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How to Tell If Your Dog Is Bored

Learn the signs that your dog is bored.

Have you ever looked at your dog, lying there staring at you with puppy dog eyes, and wondered if he's bored?

While being bored occasionally isn't a big deal, if a dog is chronically bored, it leads to problems. Obesity, anxiety, and bad behaviors like chewing household items and inappropriate elimination are all possible outcomes if a dog is bored too often.

Take a look at these three red flags that may indicate your dog is suffering from chronic boredom.

He's Destructive

If your dog is engaging in destructive behaviors in the home or yard, it could indicate that he's bored. Those types of behaviors may include:

  • Chewing household items
  • Barking
  • Digging
  • Counter-surfing or trash-diving

Of course, boredom isn't the only thing that can cause these behaviors. Separation anxiety can cause some of them too.

He's Constantly Looking for Attention

If your dog seems like he's always trying to get your attention, it could be that he's chronically bored. Attention-seeking behaviors in dogs can include:

  • Whining
  • Barking
  • Nudging your hand
  • Jumping on you while you're walking around your home
  • Getting on your lap and putting his face in yours

If your dog seems to be constantly trying to get your attention, he could be dealing with boredom.

He's Always Within a Few Feet of You

If your dog seems to be acting more like your shadow than an independent being, he may be bored. Sticking next to you could be his way of entertaining himself.

Of course, this is another thing that can be a sign of separation anxiety, so you may have to do some detective work to figure out which one you're dealing with.

He's Pacing a Hole in the Carpet

Pacing behavior can be related to anxiety, senility, or boredom in dogs. It's a sign that there is pent-up energy of some sort, and pacing is how your dog is trying to relieve it.

He's Bothering Your Other Dogs

If your dog seems to be harassing or picking on the other dogs in your home, he could be suffering from boredom. Trying to get a reaction out of his housemates may be his way of trying to make something exciting happen.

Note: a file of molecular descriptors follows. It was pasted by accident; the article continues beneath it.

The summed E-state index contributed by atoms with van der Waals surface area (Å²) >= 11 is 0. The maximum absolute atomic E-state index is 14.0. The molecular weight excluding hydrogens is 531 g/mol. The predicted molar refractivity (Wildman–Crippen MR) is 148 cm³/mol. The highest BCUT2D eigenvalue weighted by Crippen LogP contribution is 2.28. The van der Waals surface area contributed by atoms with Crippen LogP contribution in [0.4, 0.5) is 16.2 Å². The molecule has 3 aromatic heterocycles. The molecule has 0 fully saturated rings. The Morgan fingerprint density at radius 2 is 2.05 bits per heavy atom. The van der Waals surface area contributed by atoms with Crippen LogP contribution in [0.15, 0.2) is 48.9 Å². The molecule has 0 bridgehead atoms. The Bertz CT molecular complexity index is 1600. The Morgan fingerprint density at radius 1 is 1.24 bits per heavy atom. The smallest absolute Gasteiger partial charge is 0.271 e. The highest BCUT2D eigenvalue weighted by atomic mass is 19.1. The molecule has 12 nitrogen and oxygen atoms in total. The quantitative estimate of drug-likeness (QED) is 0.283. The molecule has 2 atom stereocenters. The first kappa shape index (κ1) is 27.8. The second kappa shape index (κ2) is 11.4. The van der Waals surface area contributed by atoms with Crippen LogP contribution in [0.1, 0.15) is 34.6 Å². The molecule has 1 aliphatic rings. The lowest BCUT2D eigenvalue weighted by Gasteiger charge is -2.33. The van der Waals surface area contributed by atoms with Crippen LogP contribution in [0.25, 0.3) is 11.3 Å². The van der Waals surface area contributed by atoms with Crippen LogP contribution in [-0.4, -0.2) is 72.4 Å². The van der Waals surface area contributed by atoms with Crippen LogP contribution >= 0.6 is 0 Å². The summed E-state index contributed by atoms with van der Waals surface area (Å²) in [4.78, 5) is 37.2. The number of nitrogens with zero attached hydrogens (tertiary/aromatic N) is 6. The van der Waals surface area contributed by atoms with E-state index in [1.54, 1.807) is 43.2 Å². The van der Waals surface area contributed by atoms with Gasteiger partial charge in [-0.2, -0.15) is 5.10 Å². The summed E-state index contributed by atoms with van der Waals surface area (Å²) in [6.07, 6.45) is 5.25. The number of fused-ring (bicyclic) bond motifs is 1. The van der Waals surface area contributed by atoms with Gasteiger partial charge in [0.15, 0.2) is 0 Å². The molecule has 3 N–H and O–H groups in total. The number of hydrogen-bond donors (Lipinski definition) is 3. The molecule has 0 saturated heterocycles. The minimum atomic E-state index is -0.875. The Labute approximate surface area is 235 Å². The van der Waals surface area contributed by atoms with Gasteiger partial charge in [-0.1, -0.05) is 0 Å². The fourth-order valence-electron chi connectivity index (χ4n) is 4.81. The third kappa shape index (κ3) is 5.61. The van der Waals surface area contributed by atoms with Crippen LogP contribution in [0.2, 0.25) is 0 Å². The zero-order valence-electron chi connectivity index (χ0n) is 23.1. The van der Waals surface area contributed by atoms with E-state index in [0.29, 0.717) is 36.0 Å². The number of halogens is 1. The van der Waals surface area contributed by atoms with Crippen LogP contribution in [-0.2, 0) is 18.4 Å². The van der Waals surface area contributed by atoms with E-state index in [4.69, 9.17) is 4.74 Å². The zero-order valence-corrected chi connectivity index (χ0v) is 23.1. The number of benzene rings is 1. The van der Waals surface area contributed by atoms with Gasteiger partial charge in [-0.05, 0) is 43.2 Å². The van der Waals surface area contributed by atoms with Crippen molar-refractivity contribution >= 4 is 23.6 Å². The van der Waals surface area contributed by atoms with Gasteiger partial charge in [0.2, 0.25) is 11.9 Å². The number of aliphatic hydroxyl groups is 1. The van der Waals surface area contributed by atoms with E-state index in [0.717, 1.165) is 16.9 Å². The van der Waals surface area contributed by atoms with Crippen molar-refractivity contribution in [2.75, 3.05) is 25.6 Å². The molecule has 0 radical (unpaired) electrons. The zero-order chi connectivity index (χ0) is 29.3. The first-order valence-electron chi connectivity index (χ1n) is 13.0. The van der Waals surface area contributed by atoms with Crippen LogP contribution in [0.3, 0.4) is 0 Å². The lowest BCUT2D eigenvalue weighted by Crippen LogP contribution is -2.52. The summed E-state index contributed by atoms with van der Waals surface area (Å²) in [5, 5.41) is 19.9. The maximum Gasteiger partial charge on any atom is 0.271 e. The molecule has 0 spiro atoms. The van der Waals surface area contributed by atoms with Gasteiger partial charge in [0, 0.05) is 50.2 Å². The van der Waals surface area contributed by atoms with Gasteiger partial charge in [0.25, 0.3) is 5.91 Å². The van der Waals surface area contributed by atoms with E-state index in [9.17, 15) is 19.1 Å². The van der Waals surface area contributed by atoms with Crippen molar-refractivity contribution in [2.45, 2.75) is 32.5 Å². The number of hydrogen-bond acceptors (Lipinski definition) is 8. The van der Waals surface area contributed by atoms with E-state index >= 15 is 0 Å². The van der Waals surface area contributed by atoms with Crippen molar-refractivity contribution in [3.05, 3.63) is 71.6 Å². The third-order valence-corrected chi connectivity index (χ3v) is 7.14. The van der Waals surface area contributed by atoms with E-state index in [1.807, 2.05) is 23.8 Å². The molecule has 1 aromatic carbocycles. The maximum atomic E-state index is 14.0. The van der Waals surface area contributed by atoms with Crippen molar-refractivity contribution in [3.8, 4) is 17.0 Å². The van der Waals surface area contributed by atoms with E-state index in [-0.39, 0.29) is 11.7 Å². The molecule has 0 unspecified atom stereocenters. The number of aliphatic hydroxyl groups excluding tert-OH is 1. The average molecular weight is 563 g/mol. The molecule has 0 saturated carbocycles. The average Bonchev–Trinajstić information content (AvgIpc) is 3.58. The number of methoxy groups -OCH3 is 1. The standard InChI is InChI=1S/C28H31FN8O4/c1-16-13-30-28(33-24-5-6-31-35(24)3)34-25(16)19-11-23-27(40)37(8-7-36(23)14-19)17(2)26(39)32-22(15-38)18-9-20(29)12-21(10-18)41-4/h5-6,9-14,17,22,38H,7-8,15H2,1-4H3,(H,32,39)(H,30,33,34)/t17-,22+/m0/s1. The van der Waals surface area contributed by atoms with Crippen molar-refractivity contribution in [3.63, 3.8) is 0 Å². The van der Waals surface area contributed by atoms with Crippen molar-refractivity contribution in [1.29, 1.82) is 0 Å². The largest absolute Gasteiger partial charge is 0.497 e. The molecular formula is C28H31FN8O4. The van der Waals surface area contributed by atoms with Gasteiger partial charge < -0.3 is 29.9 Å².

He's Over-Grooming Himself

Bored dogs sometimes begin to overgroom one or two specific spots on their bodies, especially the tops of the front legs. This is another behavior that can be caused by more than just boredom, however, so check with your veterinarian. Learn more: "Lick Granuloma: Causes, Treatments, and Prevention of Acral Lick Granuloma in Dogs."

How to Deal with Boredom in Dogs

You may need to enlist the help of your veterinarian to determine whether your dog's behaviors are related to boredom, anxiety, a medical issue, or some combination of those things. Once you've narrowed in on boredom as the most likely cause, what can you do about it?

Mental and physical exercise are both great ways to combat boredom in dogs. If you think your dog is bored, increase his exercise time.

Fetch, tug-of-war, and walks are all great ways to exercise your dog. Additionally, you can use puzzle toys to help combat boredom when you aren't able to get outside with him. Learn more: "10 Ways to Keep a Dog Busy Inside."

You May Also Like These Articles:

Obesity in Dogs: Overview of Causes and Dangers

How to Stop a Dog from Digging

Separation Anxiety in Dogs

Cognitive Dysfunction Syndrome: Senility in Dogs

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